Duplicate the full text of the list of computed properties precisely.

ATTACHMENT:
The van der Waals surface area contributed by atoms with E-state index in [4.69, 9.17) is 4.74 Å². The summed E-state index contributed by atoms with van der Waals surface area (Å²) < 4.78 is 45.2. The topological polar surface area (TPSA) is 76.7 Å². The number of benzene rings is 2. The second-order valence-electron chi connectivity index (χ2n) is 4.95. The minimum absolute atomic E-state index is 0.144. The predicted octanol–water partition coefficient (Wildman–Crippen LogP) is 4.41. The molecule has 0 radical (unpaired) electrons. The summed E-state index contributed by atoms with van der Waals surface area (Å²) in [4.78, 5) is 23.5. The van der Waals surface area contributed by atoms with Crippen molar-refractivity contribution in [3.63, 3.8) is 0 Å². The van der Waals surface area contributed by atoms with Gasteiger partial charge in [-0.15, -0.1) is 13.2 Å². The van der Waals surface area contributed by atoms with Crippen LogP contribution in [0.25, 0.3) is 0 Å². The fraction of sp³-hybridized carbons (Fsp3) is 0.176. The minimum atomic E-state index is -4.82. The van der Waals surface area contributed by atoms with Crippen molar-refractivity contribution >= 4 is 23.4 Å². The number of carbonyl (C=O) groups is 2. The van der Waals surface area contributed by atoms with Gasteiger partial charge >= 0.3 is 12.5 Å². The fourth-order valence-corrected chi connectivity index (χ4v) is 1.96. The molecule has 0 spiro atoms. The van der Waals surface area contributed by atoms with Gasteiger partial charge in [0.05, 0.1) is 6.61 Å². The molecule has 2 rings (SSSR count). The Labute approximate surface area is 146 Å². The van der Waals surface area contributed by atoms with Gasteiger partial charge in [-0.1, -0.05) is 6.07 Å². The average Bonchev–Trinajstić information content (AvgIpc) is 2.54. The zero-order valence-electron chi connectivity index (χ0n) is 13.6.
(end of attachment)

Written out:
The van der Waals surface area contributed by atoms with E-state index in [4.69, 9.17) is 4.74 Å². The summed E-state index contributed by atoms with van der Waals surface area (Å²) < 4.78 is 45.2. The topological polar surface area (TPSA) is 76.7 Å². The number of benzene rings is 2. The second-order valence-electron chi connectivity index (χ2n) is 4.95. The minimum absolute atomic E-state index is 0.144. The predicted octanol–water partition coefficient (Wildman–Crippen LogP) is 4.41. The molecule has 0 radical (unpaired) electrons. The summed E-state index contributed by atoms with van der Waals surface area (Å²) in [4.78, 5) is 23.5. The van der Waals surface area contributed by atoms with Crippen molar-refractivity contribution in [3.63, 3.8) is 0 Å². The van der Waals surface area contributed by atoms with Gasteiger partial charge in [-0.15, -0.1) is 13.2 Å². The van der Waals surface area contributed by atoms with Crippen LogP contribution in [0.25, 0.3) is 0 Å². The fraction of sp³-hybridized carbons (Fsp3) is 0.176. The minimum atomic E-state index is -4.82. The van der Waals surface area contributed by atoms with Crippen molar-refractivity contribution >= 4 is 23.4 Å². The number of carbonyl (C=O) groups is 2. The van der Waals surface area contributed by atoms with Gasteiger partial charge >= 0.3 is 12.5 Å². The fourth-order valence-corrected chi connectivity index (χ4v) is 1.96. The molecule has 0 spiro atoms. The van der Waals surface area contributed by atoms with Gasteiger partial charge in [0.05, 0.1) is 6.61 Å². The molecule has 2 rings (SSSR count). The Labute approximate surface area is 146 Å². The van der Waals surface area contributed by atoms with Gasteiger partial charge in [-0.1, -0.05) is 6.07 Å². The average Bonchev–Trinajstić information content (AvgIpc) is 2.54. The zero-order valence-electron chi connectivity index (χ0n) is 13.6.